DE2160221A1 *Dec 4, 1971Jun 7, 1973Vogt BueromoebelArbeitstisch
DE2744923A1 *Oct 6, 1977Apr 12, 1979Milan KralikHotel counter with individual calculators - provides clear indication of sundry expenses accumulated during visit
EP0006707A1 *Jun 12, 1979Jan 9, 1980Hauserman LimitedSystem for dividing a floor space into a plurality of work areas
EP0123972A2 *Apr 9, 1984Nov 7, 1984COOPERATIVA OPERAI MOBILIERI -SocietÓ Cooperativa a responsabilitÓ limitataModular furniture
EP0160869A2 *Apr 20, 1985Nov 13, 1985Otmar FahrionData display terminal support
FR2480581A1 * Title not available
Non-Patent Citations
Reference
1 *Spec built, Bankers Trust Trading Room/New York City, 4 pages.
2Spec'built, Bankers Trust Trading Room/New York City, 4 pages.
Referenced by
Citing PatentFiling datePublication dateApplicantTitle
US5499868 *Aug 31, 1994Mar 19, 1996WoodtronicsSelf-supporting data processing desk module with detachable and longitudinally shiftable exhaust fan assembly and adjustable angle, reversible video deck bridges with front and rear continuous sweep grommets
US5609402 *Apr 23, 1996Mar 11, 1997Specialized Banking Furniture (International)Trader desk frame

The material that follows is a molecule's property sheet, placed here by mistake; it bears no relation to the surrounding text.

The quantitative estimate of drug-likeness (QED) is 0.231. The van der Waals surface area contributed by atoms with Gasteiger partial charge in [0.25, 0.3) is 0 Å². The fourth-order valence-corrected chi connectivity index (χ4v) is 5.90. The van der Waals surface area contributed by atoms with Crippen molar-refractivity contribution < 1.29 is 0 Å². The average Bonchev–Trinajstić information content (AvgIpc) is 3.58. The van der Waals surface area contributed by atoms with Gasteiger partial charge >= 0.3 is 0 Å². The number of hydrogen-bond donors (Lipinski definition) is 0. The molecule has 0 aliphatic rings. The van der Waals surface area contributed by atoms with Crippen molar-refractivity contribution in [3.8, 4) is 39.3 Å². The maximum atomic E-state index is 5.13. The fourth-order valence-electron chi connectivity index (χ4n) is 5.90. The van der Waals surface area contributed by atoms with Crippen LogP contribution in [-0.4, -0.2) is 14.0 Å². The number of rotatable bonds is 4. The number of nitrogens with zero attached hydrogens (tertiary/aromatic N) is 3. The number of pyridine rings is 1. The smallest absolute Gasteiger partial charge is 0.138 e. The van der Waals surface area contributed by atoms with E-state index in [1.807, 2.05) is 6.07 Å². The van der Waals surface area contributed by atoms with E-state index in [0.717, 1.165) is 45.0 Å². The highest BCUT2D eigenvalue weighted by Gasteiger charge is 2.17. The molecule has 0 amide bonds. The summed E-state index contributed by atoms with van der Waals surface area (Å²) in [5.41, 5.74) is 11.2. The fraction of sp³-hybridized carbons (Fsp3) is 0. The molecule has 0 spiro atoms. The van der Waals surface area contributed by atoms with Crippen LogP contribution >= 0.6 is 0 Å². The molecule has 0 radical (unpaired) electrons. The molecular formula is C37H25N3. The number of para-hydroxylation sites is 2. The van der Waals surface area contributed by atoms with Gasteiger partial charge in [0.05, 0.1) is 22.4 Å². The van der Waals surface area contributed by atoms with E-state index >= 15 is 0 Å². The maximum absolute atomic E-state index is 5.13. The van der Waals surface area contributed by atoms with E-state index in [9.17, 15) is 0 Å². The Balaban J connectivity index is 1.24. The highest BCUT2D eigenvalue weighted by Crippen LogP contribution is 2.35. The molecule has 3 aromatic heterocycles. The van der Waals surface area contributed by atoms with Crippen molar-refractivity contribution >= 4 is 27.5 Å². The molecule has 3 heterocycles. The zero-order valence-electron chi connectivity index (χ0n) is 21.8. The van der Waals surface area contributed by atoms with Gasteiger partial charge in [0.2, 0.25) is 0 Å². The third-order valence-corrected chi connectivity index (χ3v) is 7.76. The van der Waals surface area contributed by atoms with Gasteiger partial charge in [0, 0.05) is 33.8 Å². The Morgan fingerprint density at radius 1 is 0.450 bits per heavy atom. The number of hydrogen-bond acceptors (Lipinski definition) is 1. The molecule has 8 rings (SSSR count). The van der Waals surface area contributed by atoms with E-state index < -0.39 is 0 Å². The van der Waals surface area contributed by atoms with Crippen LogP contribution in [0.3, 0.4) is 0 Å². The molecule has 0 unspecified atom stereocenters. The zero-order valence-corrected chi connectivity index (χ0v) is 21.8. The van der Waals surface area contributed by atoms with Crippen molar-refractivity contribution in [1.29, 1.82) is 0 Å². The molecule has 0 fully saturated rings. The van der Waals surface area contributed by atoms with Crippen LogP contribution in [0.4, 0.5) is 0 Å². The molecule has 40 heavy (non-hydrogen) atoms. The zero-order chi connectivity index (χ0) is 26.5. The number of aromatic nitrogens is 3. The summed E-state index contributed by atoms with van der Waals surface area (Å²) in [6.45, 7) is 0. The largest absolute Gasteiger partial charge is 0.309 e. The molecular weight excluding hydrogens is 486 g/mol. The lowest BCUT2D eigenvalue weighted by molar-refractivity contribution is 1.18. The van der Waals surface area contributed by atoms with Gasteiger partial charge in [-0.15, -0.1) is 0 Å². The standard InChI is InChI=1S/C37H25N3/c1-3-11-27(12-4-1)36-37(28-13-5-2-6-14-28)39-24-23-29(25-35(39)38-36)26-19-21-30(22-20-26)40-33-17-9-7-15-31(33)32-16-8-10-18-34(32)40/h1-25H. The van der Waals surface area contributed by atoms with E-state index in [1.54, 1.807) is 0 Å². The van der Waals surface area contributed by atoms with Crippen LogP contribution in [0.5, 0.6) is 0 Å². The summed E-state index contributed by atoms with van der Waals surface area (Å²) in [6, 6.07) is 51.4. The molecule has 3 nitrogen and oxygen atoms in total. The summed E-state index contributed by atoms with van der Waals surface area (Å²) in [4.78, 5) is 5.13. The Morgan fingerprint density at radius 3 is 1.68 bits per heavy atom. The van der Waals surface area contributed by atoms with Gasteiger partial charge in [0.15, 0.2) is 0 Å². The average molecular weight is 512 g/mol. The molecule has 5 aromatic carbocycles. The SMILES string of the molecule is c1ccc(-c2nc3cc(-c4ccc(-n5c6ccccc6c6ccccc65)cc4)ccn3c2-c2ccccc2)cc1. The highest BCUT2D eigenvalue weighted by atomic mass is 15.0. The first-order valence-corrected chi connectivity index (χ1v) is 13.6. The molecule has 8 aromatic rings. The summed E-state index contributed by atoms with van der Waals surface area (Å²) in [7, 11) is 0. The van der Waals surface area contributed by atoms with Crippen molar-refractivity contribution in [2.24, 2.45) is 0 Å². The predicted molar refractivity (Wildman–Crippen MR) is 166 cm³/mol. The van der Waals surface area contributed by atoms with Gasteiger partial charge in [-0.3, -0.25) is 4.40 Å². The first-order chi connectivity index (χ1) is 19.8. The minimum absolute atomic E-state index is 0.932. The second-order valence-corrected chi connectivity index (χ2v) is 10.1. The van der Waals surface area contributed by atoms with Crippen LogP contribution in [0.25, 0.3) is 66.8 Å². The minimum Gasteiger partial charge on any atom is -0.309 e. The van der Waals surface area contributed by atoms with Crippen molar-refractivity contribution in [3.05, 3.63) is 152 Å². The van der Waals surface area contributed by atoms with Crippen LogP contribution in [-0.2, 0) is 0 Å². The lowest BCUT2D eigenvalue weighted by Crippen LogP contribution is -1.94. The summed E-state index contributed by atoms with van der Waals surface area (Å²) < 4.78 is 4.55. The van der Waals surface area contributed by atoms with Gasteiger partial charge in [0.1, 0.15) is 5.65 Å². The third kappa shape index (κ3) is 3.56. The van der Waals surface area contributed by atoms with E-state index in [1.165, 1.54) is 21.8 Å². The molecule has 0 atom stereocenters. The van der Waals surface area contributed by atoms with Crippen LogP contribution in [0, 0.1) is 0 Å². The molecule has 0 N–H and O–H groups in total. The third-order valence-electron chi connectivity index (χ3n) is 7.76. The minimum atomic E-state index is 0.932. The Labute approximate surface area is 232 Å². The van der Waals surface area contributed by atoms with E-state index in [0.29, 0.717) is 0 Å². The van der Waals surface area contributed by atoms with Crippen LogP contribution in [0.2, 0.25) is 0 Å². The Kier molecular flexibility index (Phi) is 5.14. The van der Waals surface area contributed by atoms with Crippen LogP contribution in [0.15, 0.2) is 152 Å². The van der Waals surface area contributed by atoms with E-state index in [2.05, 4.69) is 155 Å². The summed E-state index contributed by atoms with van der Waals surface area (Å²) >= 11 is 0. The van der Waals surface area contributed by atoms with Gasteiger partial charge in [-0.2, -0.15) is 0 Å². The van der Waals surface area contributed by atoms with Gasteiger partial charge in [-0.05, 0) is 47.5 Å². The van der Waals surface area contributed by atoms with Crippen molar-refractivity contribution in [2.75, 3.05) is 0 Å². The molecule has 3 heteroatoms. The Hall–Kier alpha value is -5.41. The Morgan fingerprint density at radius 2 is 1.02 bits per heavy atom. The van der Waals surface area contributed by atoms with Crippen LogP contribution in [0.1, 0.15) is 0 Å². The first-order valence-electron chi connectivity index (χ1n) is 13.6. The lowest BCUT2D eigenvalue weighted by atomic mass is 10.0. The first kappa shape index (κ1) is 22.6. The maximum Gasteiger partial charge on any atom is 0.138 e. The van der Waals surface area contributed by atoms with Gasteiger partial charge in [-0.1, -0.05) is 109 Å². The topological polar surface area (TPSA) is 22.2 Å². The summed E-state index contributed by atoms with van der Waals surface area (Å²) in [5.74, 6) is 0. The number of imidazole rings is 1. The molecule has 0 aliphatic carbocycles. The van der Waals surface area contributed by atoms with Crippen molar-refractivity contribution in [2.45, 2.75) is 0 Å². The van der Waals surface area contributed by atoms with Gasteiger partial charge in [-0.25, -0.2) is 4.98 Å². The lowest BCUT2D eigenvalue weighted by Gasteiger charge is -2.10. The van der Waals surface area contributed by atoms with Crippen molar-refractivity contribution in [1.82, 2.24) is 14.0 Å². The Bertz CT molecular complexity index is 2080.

US5741053 *Jan 21, 1997Apr 21, 1998Ladd Furniture, Inc.Pedestal for utilizing computer hardware and accessories
US5746488 *Oct 12, 1995May 5, 1998Lacour,Inc.Stressed modular desk system
US5762409 *Aug 13, 1996Jun 9, 1998Rice, Jr.; Richard L.Cabinet for personal computer
US5954409 *May 4, 1998Sep 21, 1999La Cour IncorporatedStressed modular desk system
US5975657 *Sep 29, 1997Nov 2, 1999Lacour IncorporatedFlexible desk system
US5980004 *Aug 25, 1998Nov 9, 1999S&S X-Ray Products, Inc.Digital viewing station
US6050659 *Jan 30, 1998Apr 18, 2000Lacour IncorporatedFrame-type desk system
US6201687Oct 7, 1999Mar 13, 2001American Access Technologies, Inc.Modular furniture wall system and method for telecommunications equipment and wire management in an open office architecture
US6827902 *Oct 23, 1996Dec 7, 2004Hitachi, Ltd.Biochemical analyzer
US8146514May 29, 2008Apr 3, 2012Steelcase Inc.Table construction
WO1991007118A1 *Nov 16, 1990May 30, 1991Federick William HeathDealer desking
Classifications
U.S. Classification312/223.3, 312/196, 312/72, 108/50.01, 361/679.4
International ClassificationA47B83/00
Cooperative ClassificationA47B2200/06, A47B83/001
European ClassificationA47B83/00B
Legal Events
DateCodeEventDescription
Jul 14, 2000FPAYFee payment
Year of fee payment: 12
Jul 15, 1996FPAYFee payment
Year of fee payment: 8
Apr 23, 1992FPAYFee payment
Year of fee payment: 4
Mar 28, 1988ASAssignment
Owner name: LACOUR INCORPORATED, 614 LINWOOD AVENUE, RIDGEWOOD
Free format text: ASSIGNMENT OF ASSIGNORS INTEREST.;ASSIGNOR:RAY LA COUR ASSOCIATES, INC.,;REEL/FRAME:004838/0029
Effective date: 19880309
Owner name: LACOUR INCORPORATED, A NEW JERSEY CORP.,NEW JERS
Free format text: ASSIGNMENT OF ASSIGNORS INTEREST;ASSIGNOR:RAY LA COUR ASSOCIATES, INC.,;REEL/FRAME:004838/0029
Owner name: LACOUR INCORPORATED, A NEW JERSEY CORP.,NEW JERS
Free format text: ASSIGNMENT OF ASSIGNORS INTEREST;ASSIGNOR:RAY LA COUR ASSOCIATES, INC.,;REEL/FRAME:004838/0029
Effective date: 19880309